Chapter 08: Preparing to Leave Anderson and A View of What’s Been Accomplished

Title

Chapter 08: Preparing to Leave Anderson and A View of What’s Been Accomplished

Files

Loading...

Media is loading
 

Identifier

AndersonR_01_20040518_C08

Publication Date

5-18-2004

Publisher

The Historical Resources Center, Research Medical Library, The University of Texas Cancer Center

City

Houston, Texas

Topics Covered

The Interview Subject - Joining MD Anderson/Coming to Texas; Overview; An Institutional Unit; MD Anderson History; MD Anderson Snapshot

Creative Commons License

Creative Commons Attribution-Noncommercial-No Derivative Works 3.0 License
This work is licensed under a Creative Commons Attribution-Noncommercial-No Derivative Works 3.0 License.

Disciplines

History of Science, Technology, and Medicine | Oncology | Oral History

Transcript

Lesley Williams Brunet:

And why are they letting you leave?

Roger W. Anderson, PhD:

Well, it’ll go on. It’ll go on. It’s no problem. It’ll go on. I hope it will go on with the same idea to continue to grow that, but I have not had, since those data have been available, and I use them a lot. And we’ve got an absolutely tremendous CFO now. I mean, we’ve always had some good people in finance, but the best one we’ve ever had, I’ve ever had, is Ben Nelson who is here now. Actually if you look in The Messenger this month they’ve got a story on him. But anyway, he’s the best one I’ve ever worked with. Well, he usually -- and it goes back to Mr. Gilley. He’s the new Mr. Gilley. But anyway, he normally -- CFOs would be the ones that would cut at the end. You know, they’d say, oh, well, you don’t need that. I mean, even if the administrator got convinced. Because that’s the way it was early on, even though Mr. Gilley was pretty good to me, although I think I earned it, but he at the end of the day, on a budget, could reduce it just before it got approved. Well, Ben Nelson has been never in the last close to almost -- well, all the years he’s been here and even a few before him would never cut our budget because he always thinks it’s a better investment, why don’t we want to hire more? If I would say, well, this next year we want to hire four more of these people, he’d say, well, why don’t you hire eight? Because he’s thinking of the return. And it’s been true all this time. It’s been true that the incremental numbers will have a higher return. Now, we’re not happy with 40 yet. We’ll have more than 40 but we won’t have 100. Now, that 40 is of 200 because we have 200 total pharmacists.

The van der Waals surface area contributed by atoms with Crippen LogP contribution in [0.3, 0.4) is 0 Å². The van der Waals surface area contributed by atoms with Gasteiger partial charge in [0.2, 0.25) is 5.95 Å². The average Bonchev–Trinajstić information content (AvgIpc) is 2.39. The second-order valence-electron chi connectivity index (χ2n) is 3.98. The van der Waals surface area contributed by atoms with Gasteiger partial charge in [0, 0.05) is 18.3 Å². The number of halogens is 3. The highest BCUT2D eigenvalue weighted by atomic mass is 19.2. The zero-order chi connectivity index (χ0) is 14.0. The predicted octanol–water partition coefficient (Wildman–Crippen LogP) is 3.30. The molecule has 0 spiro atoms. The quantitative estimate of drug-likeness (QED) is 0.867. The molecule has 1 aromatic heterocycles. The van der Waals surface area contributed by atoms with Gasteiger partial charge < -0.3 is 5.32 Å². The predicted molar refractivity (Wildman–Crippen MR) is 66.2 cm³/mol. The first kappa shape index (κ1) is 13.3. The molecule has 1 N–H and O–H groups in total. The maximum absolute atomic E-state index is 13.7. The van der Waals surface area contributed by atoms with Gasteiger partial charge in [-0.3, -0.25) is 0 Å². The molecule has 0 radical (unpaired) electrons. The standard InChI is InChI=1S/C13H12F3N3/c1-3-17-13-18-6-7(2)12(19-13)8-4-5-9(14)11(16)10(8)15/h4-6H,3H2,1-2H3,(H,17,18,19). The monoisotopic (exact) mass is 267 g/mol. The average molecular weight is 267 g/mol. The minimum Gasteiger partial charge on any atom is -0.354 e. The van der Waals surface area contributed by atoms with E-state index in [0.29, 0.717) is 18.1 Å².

Lesley Williams Brunet:

Oh, I was -- I don’t know why I was thinking it was 250-something.

Roger W. Anderson, PhD:

Well, it’s not 250. It’s 2-something. I can’t even keep track of what it is but it’s 200 plus pharmacists today. But that 40 is the clinical specialist group. Now, at the same time that we’re doing their stuff, we’re also enhancing the clinical role of all of our pharmacists, so it’s not even just them. It’s really other pharmacists doing clinical things too. In fact, my desire is to have 80% of all pharmacist time out of the pharmacy. And in fact, our central pharmacy across the hall today is the busiest pharmacy in the entire United States regardless of bed size, and because of the robotics and because of the outsourcing and because of our clinical functions and things we can do on the nursing units, it generally operates with two pharmacists.

Lesley Williams Brunet:

The whole pharmacy?

Roger W. Anderson, PhD:

Day shift, supervising, the technicians, being sure that the robotics are working correctly and all of that. It’s phenomenal.

Lesley Williams Brunet:

That is amazing.

Roger W. Anderson, PhD:

And you know, in a normal pharmacy, even staff like they are at Methodist or St. Luke’s there would probably have to be 20 or something in there. But because of the fact that we’ve done what we’ve done with the efficiency of distribution -- and, in fact, everything is safer, too, and that’s another part of the study. The robot that we put in, for example. You’ve heard a little bit about that but the robot does 5000 doses a day and has yet to make in 10 years now, pretty much 10 years, has not made one mistake yet. In our old manual system of 5000 doses a day it took three checks to get past four errors a day.

Lesley Williams Brunet:

Yeah, I can understand that.

Roger W. Anderson, PhD:

So, you know, 5000 manipulations, you’re going to have human things, but the robotic device with barcodes has yet to make its first mistake, knock on wood. But --

Lesley Williams Brunet:

Now, was the robotics system the first in the country?

Roger W. Anderson, PhD:

NO, it was the first in Houston. We were 12th in the country to put in that one robot, that one specific robot.

Lesley Williams Brunet:

I haven’t actually seen it.

Roger W. Anderson, PhD:

You haven’t seen it?

Lesley Williams Brunet:

Pictures. I’ve just seen pictures.

Roger W. Anderson, PhD:

Oh. I could show you that. It’s right across the hall. But anyway, probably the bigger impact than the robot on staffing and the ability to redeploy, that was a term, we’re going to redeploy pharmacists from other functions. Now, in the process of redeploying I upgraded some of them to the clinical specialist because even as great I believe as all pharmacists are when they come out of school you still need this additional training for what we’re having them do. So, on this drug therapy management authority to do this prescribing, we don’t do this to all pharmacists. It’s really to just this group of 40 clinical specialists. So, anyway, that has been -- well, it was great.

Conditions Governing Access

Open

Chapter 08: Preparing to Leave Anderson and A View of What’s Been Accomplished

Share

COinS